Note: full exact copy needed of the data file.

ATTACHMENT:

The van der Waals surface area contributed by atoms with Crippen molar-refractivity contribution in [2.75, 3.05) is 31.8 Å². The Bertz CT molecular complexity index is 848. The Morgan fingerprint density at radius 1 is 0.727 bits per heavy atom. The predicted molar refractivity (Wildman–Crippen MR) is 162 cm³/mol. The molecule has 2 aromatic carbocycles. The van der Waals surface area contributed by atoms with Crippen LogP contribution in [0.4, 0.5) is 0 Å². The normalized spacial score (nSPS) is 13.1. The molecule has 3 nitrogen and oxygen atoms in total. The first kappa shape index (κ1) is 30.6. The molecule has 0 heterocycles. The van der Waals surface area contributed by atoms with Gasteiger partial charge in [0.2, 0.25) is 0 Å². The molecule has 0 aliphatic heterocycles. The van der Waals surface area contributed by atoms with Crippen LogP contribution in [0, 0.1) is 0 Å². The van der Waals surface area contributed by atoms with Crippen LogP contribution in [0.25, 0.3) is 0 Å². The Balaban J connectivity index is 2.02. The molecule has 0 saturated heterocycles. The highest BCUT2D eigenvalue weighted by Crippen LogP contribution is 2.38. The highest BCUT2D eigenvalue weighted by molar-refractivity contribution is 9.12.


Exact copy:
The van der Waals surface area contributed by atoms with Crippen molar-refractivity contribution in [2.75, 3.05) is 31.8 Å². The Bertz CT molecular complexity index is 848. The Morgan fingerprint density at radius 1 is 0.727 bits per heavy atom. The predicted molar refractivity (Wildman–Crippen MR) is 162 cm³/mol. The molecule has 2 aromatic carbocycles. The van der Waals surface area contributed by atoms with Crippen LogP contribution in [0.4, 0.5) is 0 Å². The normalized spacial score (nSPS) is 13.1. The molecule has 3 nitrogen and oxygen atoms in total. The first kappa shape index (κ1) is 30.6. The molecule has 0 heterocycles. The van der Waals surface area contributed by atoms with Gasteiger partial charge in [0.2, 0.25) is 0 Å². The molecule has 0 aliphatic heterocycles. The van der Waals surface area contributed by atoms with Crippen LogP contribution in [0, 0.1) is 0 Å². The van der Waals surface area contributed by atoms with Crippen LogP contribution in [0.25, 0.3) is 0 Å². The Balaban J connectivity index is 2.02. The molecule has 0 saturated heterocycles. The highest BCUT2D eigenvalue weighted by Crippen LogP contribution is 2.38. The highest BCUT2D eigenvalue weighted by molar-refractivity contribution is 9.12.